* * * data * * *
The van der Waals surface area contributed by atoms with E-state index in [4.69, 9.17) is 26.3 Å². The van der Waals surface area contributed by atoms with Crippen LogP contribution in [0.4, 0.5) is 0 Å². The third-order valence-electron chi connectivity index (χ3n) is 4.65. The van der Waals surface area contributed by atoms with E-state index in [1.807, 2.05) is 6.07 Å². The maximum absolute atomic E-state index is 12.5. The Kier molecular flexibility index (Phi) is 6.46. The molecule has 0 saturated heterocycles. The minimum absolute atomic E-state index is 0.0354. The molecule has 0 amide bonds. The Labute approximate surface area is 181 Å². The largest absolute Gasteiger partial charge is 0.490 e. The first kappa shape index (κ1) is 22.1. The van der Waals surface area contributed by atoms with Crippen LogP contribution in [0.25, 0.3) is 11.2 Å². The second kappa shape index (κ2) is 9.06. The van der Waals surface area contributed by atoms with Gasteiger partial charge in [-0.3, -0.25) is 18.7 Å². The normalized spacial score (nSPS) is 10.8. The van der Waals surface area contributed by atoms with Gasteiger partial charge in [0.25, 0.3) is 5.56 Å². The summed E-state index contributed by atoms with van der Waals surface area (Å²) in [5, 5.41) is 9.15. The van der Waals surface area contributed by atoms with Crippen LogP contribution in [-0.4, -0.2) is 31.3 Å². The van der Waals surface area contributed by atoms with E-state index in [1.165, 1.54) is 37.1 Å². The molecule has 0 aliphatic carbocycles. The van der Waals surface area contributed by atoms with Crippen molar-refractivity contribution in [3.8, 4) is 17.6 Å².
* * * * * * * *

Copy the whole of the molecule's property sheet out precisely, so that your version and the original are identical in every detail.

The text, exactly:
The van der Waals surface area contributed by atoms with E-state index in [4.69, 9.17) is 26.3 Å². The van der Waals surface area contributed by atoms with Crippen LogP contribution in [0.4, 0.5) is 0 Å². The third-order valence-electron chi connectivity index (χ3n) is 4.65. The van der Waals surface area contributed by atoms with E-state index in [1.807, 2.05) is 6.07 Å². The maximum absolute atomic E-state index is 12.5. The Kier molecular flexibility index (Phi) is 6.46. The molecule has 0 saturated heterocycles. The minimum absolute atomic E-state index is 0.0354. The molecule has 0 amide bonds. The Labute approximate surface area is 181 Å². The largest absolute Gasteiger partial charge is 0.490 e. The first kappa shape index (κ1) is 22.1. The van der Waals surface area contributed by atoms with Crippen LogP contribution in [0.25, 0.3) is 11.2 Å². The second kappa shape index (κ2) is 9.06. The van der Waals surface area contributed by atoms with Gasteiger partial charge in [-0.3, -0.25) is 18.7 Å². The normalized spacial score (nSPS) is 10.8. The van der Waals surface area contributed by atoms with Gasteiger partial charge in [0.25, 0.3) is 5.56 Å². The summed E-state index contributed by atoms with van der Waals surface area (Å²) in [5, 5.41) is 9.15. The van der Waals surface area contributed by atoms with Crippen LogP contribution in [-0.4, -0.2) is 31.3 Å². The van der Waals surface area contributed by atoms with E-state index in [1.165, 1.54) is 37.1 Å². The molecule has 0 aliphatic carbocycles. The van der Waals surface area contributed by atoms with Crippen molar-refractivity contribution in [3.8, 4) is 17.6 Å².